Pension Policy Center 2010 Annual Report

The year 2010 was a productive year for the Pension Policy Center.

John A. Turner appeared as an expert witness in an administrative law proceeding in Oakland against the University of California in a suit brought by the Coalition of University Employees (CUE). He gave a presentation to the Executive Board of CUE at a meeting in Santa Barbara. He  consulted with the Pension Rights Center in Washington, DC and the Retirement USA initiative. He gave a webinar on retirement planning software for the Society of Actuaries.  He spoke at a pension conference in Toronto, Canada.

Leslie Muller (Hope College) and Turner worked on a report on “The Persistence of Employee 401(k) Contributions Over a Stock Market Cycle: The Limited Power of Inertia,” to be completed in 2011, for the Upjohn Institute. They presented the paper at a conference at the Upjohn Institute in Kalamazoo.

Courtney Monk (Center for Retirement Research), Natalia A. Zhivan (Center for Retirement Research) and Turner prepared a paper on “Adjusting Social Security for Life Expectancy: Effects on Progressivity.” The paper was prepared for the Center for Retirement Research at Boston College.

Turner wrote a paper for AARP Public Policy Institute on “Government Programs for People Having Difficulty Working to the Social Security Early Retirement Age: Lessons for the United States from International Experience.” He wrote two papers for the World Bank: “Fee Disclosure to Pension Participants” and “Automatic Adjustment Mechanisms for Pension System Financing.” He also wrote two papers for the Pension Research Council at the University of Pennsylvania: “Why Don’t People Annuitize: The Role of Advice Provided by Financial Planning Software” and “Rating Retirement Advice: A Critical Assessment of Retirement Planning Software.” The second paper was published by Benefits Quarterly.

Olivia Mitchell (University of Pennsylvania) and Turner published the paper “Labor Market Uncertainty and Pension System Performance” in Performance of Privately Managed Pension Funds, edited by Richard Hinz.  Turner published the book Pension Policy: the Search for Better Solutions (Upjohn Institute). Hazel Witte and Turner published the paper “Retirement Planning Software” in The Actuary. Anna Rappaport (past President, American Academy of Actuaries) and Turner published the paper “How Does Retirement Planning Software Handle Postretirement Realities?” in Reorienting Retirement Risk Management, edited by Robert L. Clark and Olivia S. Mitchell. Turner published the paper “The Search for Better Solutions” in Benefits Quarterly. Turner’s paper “Work Options for Older Americans: Employee Benefits for the Era of Living Longer.” Benefits Quarterly Third Quarter 2008, was reprinted in Social Issues, Challenges, Opportunities, Innovations, edited by Cheryl Leggon, Cognella. Turner published the book review The Age of Aging: How Demographics are Changing the Global Economy and Our World, by George Magnus, in Journal of Pension Economics and Finance.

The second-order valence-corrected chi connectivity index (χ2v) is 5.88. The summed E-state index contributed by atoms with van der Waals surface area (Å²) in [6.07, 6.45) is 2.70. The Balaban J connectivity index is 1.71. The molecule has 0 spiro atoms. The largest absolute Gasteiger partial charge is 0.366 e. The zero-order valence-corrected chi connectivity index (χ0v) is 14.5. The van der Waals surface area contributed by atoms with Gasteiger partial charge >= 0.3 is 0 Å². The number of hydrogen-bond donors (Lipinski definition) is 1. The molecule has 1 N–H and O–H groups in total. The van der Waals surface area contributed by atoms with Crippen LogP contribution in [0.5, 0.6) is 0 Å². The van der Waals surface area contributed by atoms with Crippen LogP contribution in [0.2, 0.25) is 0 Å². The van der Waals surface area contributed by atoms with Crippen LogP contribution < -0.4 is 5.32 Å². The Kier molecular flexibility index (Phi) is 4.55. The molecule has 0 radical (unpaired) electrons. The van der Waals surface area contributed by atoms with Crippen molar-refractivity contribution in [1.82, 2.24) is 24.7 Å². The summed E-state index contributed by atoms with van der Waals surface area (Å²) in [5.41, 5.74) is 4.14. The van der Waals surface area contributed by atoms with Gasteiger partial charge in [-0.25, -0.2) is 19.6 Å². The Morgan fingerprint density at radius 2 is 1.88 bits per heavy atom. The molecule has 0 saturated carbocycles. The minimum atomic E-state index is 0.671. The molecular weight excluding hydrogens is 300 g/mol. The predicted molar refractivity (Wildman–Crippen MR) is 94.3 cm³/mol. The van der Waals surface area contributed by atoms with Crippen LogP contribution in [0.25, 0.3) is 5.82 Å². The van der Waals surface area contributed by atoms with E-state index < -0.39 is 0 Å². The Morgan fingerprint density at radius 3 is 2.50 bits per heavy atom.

Dana Muir (University of Michigan) and Turner organized and co-chaired the 2010 conference of the European Network for Research on Supplementary Pensions, which took place in Washington, DC on September 10, 2010. The two of them wrote the paper “Imagining the Ideal Pension System for the United States,” which was presented at the conference. They edited the conference proceedings, which will be published in 2011 by the Upjohn Institute with the title Imagining the Ideal Pension System: International Perspectives.

Turner wrote the book Longevity Policy: Facing up to the Longevity Issues Affecting Social Security, Pensions, and Older Workers, which will be published in 2011 by the Upjohn Institute.

The Pension Policy Center continues to seek projects concerning public policy towards pensions, Social Security and older workers.